strong cooperative movement that is free from any conditions
that might infringe upon the autonomy or organizational
integrity of cooperatives.
Further, the State recognizes the principle of subsidiarity
under which the cooperative sector will initiate and regulate
within its own ranks the promotion and organization, training
and research, audit and support services relating to
cooperatives with government assistance where necessary.
Section 3. General Concepts.
A cooperative is a duly registered association of persons, with
a common bond of interest, who have voluntarily joined
together to achieve a lawful common social or economic end,
making equitable contributions to the capital required and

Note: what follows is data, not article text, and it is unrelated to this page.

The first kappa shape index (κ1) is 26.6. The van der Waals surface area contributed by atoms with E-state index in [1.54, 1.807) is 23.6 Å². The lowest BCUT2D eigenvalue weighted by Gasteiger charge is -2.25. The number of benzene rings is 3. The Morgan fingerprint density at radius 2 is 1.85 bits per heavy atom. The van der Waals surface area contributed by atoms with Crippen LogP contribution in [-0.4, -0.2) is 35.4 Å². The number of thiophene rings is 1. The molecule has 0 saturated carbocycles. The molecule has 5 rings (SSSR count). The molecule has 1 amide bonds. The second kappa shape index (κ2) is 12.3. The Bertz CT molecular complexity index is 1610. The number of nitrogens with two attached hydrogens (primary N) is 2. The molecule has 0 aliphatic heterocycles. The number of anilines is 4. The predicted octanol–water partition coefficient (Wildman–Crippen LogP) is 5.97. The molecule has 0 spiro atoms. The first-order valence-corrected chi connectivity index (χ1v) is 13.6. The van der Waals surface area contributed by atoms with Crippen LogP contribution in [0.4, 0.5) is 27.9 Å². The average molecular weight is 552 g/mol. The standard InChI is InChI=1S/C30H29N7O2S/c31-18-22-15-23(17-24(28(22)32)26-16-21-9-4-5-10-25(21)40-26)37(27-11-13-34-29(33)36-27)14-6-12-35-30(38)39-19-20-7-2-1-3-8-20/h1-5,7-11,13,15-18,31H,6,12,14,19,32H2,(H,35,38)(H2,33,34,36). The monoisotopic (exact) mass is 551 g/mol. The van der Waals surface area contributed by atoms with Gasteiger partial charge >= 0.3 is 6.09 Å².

accepting a fair share of the risks and benefits of the
undertaking in accordance with universally accepted
Section 4. Cooperative Principles.
Every cooperative shall conduct its affairs in accordance with
Filipino culture and experience and the universally accepted
principles of cooperation which include the following:
(1) “Open and Voluntary Membership”: Membership in a
cooperative shall be voluntary and available to all
individuals regardless of their social, political, racial or
religious background or beliefs.
(2) “Democratic Control”: Cooperatives are democratic
organizations. Their affairs shall be administered by
persons elected or appointed in a manner agreed upon
by the members. Members of primary cooperatives shall
have equal voting rights on a one-member-one-vote
principle: Provided however, That in the case of
secondary and tertiary cooperatives, the provisions of
section 37 of this Code shall apply.
(3) “Limited Interest in Capital”: Share capital shall receive a
strictly limited rate of interest.
(4) “Division of Net Surplus”: Net surplus arising out of the
operations of a cooperative belongs to its members and shall
be equitably distributed for cooperative development common